I always explained my thought process with each problem and only used my answers (even if they were wrong) ...

If I was wrong, the tutor would show me where I went wrong to help me learn.

Presuming you didn't change your submitted answers after the tutor pointed out where you went wrong, your answers would appear to be entirely your own. To me, this indicates no cheating was involved.

But again, even if this was cheating, it was limited in its effect. If this was a midterm or final exam worth a significant portion (e.g., >30%) of your total course grade, that would be one thing, but it sounds like that isn't the case. You mention neither this nor "any other following exam" had practice versions, suggesting more than one followed the one in question, and I think we can safely assume you didn't make this mistake again for any of those.

In other words, you sought help by having someone explain why your own answers on a single exam were incorrect. (Frankly, I'm unconvinced that even rises to the level of transgression, but...) Recognizing you may have made an error, you avoided doing so in the future. And your error, if it was one, likely had a relatively small effect on your overall course grade. So if this was cheating at all, it was to such a limited degree as to be almost trivial.

As a fellow human, my conclusion is that your apparently profound regret about this matter is enough to serve as both penalty and deterrent. As a professor who has seen some questionable exams, as well as dealt with confirmed, blatant, bad faith instances of cheating, my assessment of what you describe is that it's a minor infraction.

So to answer your question about confessing to the professor: if this is an infraction at all, it's minor enough that, were I your professor, I would prefer never to know about it or have to address it. Given its limited significance in the overall course, not to mention your ongoing regret being its own punishment, I wouldn't see this as needing an institutional response. (And given the amount of paperwork those responses require, I'd be more upset about dealing with the bureaucracy of it all than I would have been with what you did in the first place.) Ultimately, I'd suggest that having confessed to the Internet, you can leave your professor out of it, give yourself a break for being a conscientious student doing the best they could during a global pandemic, and work on forgiving yourself, while of course allowing the experience to guide your conscience and future actions.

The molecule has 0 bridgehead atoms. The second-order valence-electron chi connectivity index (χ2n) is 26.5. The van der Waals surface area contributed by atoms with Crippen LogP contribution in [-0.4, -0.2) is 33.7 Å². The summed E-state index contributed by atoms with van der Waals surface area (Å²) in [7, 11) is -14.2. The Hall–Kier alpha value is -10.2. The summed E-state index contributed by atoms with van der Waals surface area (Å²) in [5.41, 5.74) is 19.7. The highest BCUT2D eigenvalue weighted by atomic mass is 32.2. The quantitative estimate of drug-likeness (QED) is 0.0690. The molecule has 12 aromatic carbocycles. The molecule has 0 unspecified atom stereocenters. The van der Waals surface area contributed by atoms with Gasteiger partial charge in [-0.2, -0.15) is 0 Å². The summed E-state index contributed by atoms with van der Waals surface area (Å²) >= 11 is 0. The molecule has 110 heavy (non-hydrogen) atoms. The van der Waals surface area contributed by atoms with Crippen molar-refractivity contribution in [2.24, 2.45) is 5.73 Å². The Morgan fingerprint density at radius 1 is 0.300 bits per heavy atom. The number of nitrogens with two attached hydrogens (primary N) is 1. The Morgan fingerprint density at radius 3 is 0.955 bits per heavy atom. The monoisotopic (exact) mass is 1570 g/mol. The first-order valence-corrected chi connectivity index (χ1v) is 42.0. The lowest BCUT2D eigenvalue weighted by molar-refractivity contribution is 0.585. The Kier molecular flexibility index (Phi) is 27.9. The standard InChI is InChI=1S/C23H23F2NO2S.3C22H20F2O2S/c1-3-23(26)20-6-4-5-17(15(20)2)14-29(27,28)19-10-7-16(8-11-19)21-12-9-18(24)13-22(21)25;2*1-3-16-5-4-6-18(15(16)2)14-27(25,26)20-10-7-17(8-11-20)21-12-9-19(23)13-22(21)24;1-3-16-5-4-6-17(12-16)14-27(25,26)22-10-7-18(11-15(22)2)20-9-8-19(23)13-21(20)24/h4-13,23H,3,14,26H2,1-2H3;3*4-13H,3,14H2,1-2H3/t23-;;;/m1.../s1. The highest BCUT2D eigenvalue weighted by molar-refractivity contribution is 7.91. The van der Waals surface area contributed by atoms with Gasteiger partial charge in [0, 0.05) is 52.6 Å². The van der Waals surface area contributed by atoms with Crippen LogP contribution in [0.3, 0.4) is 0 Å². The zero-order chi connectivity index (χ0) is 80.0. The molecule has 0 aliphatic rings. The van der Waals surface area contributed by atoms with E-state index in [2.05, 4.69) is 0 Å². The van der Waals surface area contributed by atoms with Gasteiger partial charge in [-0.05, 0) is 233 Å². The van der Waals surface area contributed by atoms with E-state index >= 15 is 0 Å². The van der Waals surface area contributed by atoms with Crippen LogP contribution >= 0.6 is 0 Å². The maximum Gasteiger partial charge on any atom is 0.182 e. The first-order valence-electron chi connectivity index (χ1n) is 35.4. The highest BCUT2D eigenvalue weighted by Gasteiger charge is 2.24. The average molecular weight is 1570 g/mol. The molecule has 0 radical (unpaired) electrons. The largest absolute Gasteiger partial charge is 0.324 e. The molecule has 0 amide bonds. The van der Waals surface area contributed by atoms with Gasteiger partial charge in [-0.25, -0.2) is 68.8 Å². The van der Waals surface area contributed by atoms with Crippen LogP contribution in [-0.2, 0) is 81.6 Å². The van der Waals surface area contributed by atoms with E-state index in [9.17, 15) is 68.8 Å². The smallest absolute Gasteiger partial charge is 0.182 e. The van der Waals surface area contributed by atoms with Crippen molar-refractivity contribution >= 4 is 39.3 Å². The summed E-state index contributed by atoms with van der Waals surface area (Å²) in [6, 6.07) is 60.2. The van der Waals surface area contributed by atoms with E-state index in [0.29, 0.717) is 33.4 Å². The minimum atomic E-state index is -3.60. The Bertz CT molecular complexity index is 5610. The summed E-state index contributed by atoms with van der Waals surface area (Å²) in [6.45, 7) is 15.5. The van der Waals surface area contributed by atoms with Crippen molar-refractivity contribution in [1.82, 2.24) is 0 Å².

• Yep, this even sounds more like a "quiz" than an "exam"...the 7% is tiny, but even more relevant is that it doesn't sound like your tutor was the one doing the answering of the questions, which is when it would be cheating. If you answered the questions and got advice on them afterward, that's totally appropriate for a tutor, whether it be on a homework assignment, an exam, a quiz, or whatever. If the work was yours, you have nothing to feel guilty about. But even if it was a marginal case, given the low stakes and the fact you didn't do it again, I'd say no need to involve the prof.
    – cpit
    Commented Aug 20, 2022 at 0:59
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    As a fellow human, my conclusion is that your apparently profound regret […] is enough to serve as both penalty and deterrent. The problem with this statement is that the profound regret may be a too severe penalty. For people with a certain personality type, they will fixate on the anguish and carry it with them for many years into the future. That’s probably disproportionate to the size of the offense. In that case, allowing the person to confess would be an act of kindness, and the minor annoyance (if any) that this might cause the instructor is pretty much irrelevant.
    – Dan Romik
    Commented Aug 20, 2022 at 17:19
  • @DanRomik very much agreed. But in situations where the regret is too severe a penalty, the confession doesn't necessarily need to be made to the person against whom the transgression was made. Indeed, in some (far more severe) cases, a confession can cause further harm to that person. In any case, the effects of the confession on the confessee should be an important consideration in making a confession: entreating an act of kindness ought not to be done in a manner that is itself unkind. And since OP has effectively already confessed here, there's no need for further confession.
    – cpit
    Commented Aug 22, 2022 at 6:22